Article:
Rare cannabis research operation planned in Brunswick

A Florida-based research company is in the final stages of obtaining a rare federal license to grow cannabis for medical research in Maine.

Maridose LLC is one of at least 37 companies that have applied to the US Drug Enforcement Administration to cultivate cannabis for federal research. There are only about 600 scientists nationwide, including at least two in Maine, who are state-licensed to study marijuana.

The University of Mississippi has had a monopoly on growing cannabis for federally sanctioned research purposes for more than 50 years. But in 2016, as interest in cannabis research grew, the DEA announced that it would open up its marijuana cultivation contract to other growers.

“While no drug derived from marijuana has yet been shown to be safe and effective in such clinical trials, DEA … fully supports the expansion of research into the potential medical benefits of marijuana and its chemical components,” the agency said in its policy statement.

Allowing more growers would increase both the volume and variety of research cannabis, which has been severely limited because marijuana, a Schedule 1 drug, remains illegal under federal law. SScientists have long complained about the difficulty of conducting clinically valid research with such a limited supply of the drug.

After reading the DEA’s announcement, Richard Shain, a former Procter & Gamble executive and product development specialist, teamed up with Tikun Olam, Israel’s largest legal grower and distributor of medical marijuana, to bring Maridose to market.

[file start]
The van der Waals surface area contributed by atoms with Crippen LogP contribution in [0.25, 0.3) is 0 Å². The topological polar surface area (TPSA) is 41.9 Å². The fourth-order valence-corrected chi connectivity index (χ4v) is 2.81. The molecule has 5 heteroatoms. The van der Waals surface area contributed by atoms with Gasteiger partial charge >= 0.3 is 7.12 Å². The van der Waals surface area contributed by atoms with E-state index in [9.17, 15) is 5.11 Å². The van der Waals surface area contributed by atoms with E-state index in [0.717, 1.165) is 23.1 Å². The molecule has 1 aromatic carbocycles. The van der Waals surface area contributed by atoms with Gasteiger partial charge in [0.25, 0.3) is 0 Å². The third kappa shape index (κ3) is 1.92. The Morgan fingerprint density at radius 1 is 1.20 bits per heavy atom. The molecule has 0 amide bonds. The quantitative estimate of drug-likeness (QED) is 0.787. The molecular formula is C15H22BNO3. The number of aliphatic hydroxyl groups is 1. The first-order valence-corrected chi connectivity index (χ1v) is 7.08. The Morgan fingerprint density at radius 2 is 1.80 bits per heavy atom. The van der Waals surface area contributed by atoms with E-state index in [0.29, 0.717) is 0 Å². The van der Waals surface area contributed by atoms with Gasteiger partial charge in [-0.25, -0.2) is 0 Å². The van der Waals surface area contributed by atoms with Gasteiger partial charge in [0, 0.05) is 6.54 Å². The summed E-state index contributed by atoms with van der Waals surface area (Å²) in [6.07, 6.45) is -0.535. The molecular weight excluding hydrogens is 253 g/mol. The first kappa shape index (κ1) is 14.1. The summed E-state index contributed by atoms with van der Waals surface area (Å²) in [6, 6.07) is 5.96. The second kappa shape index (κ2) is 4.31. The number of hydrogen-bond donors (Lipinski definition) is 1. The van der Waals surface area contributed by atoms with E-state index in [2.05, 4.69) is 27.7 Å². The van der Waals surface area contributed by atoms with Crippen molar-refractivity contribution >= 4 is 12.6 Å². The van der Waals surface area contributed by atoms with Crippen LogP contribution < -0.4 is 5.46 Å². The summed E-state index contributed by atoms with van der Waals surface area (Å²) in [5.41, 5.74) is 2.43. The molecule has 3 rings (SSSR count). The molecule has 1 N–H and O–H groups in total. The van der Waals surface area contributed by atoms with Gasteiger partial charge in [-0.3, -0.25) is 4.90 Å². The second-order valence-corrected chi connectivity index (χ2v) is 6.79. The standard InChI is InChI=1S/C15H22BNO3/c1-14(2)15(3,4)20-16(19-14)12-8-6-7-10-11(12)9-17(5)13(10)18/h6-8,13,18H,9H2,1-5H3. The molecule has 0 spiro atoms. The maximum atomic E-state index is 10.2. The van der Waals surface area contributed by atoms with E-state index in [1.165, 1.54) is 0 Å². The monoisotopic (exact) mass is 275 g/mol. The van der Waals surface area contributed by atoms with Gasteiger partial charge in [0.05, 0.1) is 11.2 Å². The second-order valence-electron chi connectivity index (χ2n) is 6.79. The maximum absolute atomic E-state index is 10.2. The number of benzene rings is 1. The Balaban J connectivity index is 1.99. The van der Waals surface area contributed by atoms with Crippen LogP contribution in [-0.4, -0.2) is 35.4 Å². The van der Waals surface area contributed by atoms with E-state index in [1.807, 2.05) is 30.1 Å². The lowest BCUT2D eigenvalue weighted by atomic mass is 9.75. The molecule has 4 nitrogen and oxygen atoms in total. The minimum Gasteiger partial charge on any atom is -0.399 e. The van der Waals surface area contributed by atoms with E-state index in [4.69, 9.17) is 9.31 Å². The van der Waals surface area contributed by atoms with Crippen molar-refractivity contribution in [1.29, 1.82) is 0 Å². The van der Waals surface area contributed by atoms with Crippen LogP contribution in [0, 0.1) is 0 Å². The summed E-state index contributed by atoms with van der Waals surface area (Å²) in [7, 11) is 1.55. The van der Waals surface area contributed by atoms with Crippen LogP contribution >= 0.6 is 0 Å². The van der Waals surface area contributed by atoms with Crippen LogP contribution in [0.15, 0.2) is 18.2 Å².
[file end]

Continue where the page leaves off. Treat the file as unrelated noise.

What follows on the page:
They have established themselves in the TechPlace, Brunswick Landing’s business incubator. Right now, the 2,200 square feet is more than enough to get it up and running, but Shain said he has plans for a larger facility at Brunswick Landing, which he hopes will be operational next year.


Local DEA officials completed their final tour of the Brunswick Landing facility on April 21, Shain said — he wanted it to be April 20, aka 4/20, the unofficial cannabis holiday for poetic justice . But unfortunately the schedules didn’t allow it.

Now the company is just waiting for the final green light from the federal agency, he said. Once approval is granted, the Company can begin custom cultivation of cannabis for research purposes.

According to Shain, Maridose will receive a contract from a specific researcher for the cannabis they want, and the DEA will then allow them to grow it for that person or team.

“We’re not going to sit there with 50 pounds of cannabis waiting to sell it to researchers,” he said. “We don’t plan on mass growing generic strains. We will individually grow the amount needed for the study.”

The amount Maridose can grow is “tiny” compared to what even a small commercial grower would harvest, Shain said, since the company’s customer base is limited to 600 registered researchers. Maridose also plans to conduct her own research.

Shain declined to elaborate on what that research might entail, but said the company plans to focus on areas such as opioid replacement, pain management, arthritic and neuropathic pain, sleep and anxiety.


While Maridose will grow and work with cannabis, Shain emphasized that it is not a cannabis company. It is a biotech research company and cannot sell cannabis to the public, he said.

Shain, who used to live in Maine, said he chose the state in part because of tax breaks like the Maine Seed Capital Tax Credit program.

“Besides the quality of life and all the incentives, it’s just a great place to do business,” he said.